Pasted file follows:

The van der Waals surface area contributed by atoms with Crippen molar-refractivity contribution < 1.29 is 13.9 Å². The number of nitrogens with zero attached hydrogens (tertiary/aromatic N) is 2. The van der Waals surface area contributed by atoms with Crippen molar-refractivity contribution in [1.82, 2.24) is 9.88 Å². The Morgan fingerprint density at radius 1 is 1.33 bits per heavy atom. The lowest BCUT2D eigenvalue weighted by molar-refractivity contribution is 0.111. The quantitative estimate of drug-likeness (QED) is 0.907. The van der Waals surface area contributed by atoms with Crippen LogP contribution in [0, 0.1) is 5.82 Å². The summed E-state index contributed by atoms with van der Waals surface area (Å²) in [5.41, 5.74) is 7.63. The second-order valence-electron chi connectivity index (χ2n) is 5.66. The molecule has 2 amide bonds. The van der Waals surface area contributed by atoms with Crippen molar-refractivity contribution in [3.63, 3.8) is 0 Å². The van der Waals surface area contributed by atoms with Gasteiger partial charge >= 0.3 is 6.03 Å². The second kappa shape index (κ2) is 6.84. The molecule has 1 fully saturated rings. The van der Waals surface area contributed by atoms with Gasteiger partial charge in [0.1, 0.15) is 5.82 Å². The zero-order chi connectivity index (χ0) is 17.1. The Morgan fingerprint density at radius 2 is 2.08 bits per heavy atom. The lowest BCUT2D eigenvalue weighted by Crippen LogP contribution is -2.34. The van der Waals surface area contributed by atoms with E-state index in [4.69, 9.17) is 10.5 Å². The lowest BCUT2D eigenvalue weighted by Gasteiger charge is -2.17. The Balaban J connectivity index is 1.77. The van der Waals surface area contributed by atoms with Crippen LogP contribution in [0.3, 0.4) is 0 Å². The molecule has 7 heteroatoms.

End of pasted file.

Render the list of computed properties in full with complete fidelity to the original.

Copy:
The van der Waals surface area contributed by atoms with Crippen molar-refractivity contribution < 1.29 is 13.9 Å². The number of nitrogens with zero attached hydrogens (tertiary/aromatic N) is 2. The van der Waals surface area contributed by atoms with Crippen molar-refractivity contribution in [1.82, 2.24) is 9.88 Å². The Morgan fingerprint density at radius 1 is 1.33 bits per heavy atom. The lowest BCUT2D eigenvalue weighted by molar-refractivity contribution is 0.111. The quantitative estimate of drug-likeness (QED) is 0.907. The van der Waals surface area contributed by atoms with Crippen LogP contribution in [0, 0.1) is 5.82 Å². The summed E-state index contributed by atoms with van der Waals surface area (Å²) in [5.41, 5.74) is 7.63. The second-order valence-electron chi connectivity index (χ2n) is 5.66. The molecule has 2 amide bonds. The van der Waals surface area contributed by atoms with Crippen molar-refractivity contribution in [3.63, 3.8) is 0 Å². The van der Waals surface area contributed by atoms with Gasteiger partial charge >= 0.3 is 6.03 Å². The second kappa shape index (κ2) is 6.84. The molecule has 1 fully saturated rings. The van der Waals surface area contributed by atoms with Gasteiger partial charge in [0.1, 0.15) is 5.82 Å². The zero-order chi connectivity index (χ0) is 17.1. The Morgan fingerprint density at radius 2 is 2.08 bits per heavy atom. The lowest BCUT2D eigenvalue weighted by Crippen LogP contribution is -2.34. The van der Waals surface area contributed by atoms with E-state index in [4.69, 9.17) is 10.5 Å². The lowest BCUT2D eigenvalue weighted by Gasteiger charge is -2.17. The Balaban J connectivity index is 1.77. The van der Waals surface area contributed by atoms with Crippen LogP contribution in [0.3, 0.4) is 0 Å². The molecule has 7 heteroatoms.